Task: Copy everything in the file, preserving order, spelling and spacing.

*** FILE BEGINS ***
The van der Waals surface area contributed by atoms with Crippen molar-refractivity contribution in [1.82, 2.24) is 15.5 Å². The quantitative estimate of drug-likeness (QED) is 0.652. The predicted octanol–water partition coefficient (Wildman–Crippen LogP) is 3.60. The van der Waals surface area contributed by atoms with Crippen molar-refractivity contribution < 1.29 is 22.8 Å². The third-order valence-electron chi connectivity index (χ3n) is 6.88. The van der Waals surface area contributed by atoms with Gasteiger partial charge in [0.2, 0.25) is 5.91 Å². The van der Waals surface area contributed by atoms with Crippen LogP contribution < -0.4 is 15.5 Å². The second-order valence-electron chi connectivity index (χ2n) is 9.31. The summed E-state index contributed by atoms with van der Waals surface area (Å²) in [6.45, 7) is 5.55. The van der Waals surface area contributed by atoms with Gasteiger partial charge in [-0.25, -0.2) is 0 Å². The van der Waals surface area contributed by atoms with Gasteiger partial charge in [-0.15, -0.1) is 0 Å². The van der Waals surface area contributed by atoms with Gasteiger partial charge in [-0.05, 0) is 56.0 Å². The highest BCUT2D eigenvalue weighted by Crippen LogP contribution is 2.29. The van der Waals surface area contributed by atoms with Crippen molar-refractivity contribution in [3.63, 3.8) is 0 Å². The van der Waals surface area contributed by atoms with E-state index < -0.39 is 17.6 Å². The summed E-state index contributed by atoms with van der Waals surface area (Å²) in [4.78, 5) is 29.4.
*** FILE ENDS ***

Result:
The van der Waals surface area contributed by atoms with Crippen molar-refractivity contribution in [1.82, 2.24) is 15.5 Å². The quantitative estimate of drug-likeness (QED) is 0.652. The predicted octanol–water partition coefficient (Wildman–Crippen LogP) is 3.60. The van der Waals surface area contributed by atoms with Crippen molar-refractivity contribution < 1.29 is 22.8 Å². The third-order valence-electron chi connectivity index (χ3n) is 6.88. The van der Waals surface area contributed by atoms with Gasteiger partial charge in [0.2, 0.25) is 5.91 Å². The van der Waals surface area contributed by atoms with Crippen LogP contribution < -0.4 is 15.5 Å². The second-order valence-electron chi connectivity index (χ2n) is 9.31. The summed E-state index contributed by atoms with van der Waals surface area (Å²) in [6.45, 7) is 5.55. The van der Waals surface area contributed by atoms with Gasteiger partial charge in [-0.25, -0.2) is 0 Å². The van der Waals surface area contributed by atoms with Gasteiger partial charge in [-0.15, -0.1) is 0 Å². The van der Waals surface area contributed by atoms with Gasteiger partial charge in [-0.05, 0) is 56.0 Å². The highest BCUT2D eigenvalue weighted by Crippen LogP contribution is 2.29. The van der Waals surface area contributed by atoms with Crippen molar-refractivity contribution in [3.63, 3.8) is 0 Å². The van der Waals surface area contributed by atoms with E-state index < -0.39 is 17.6 Å². The summed E-state index contributed by atoms with van der Waals surface area (Å²) in [4.78, 5) is 29.4.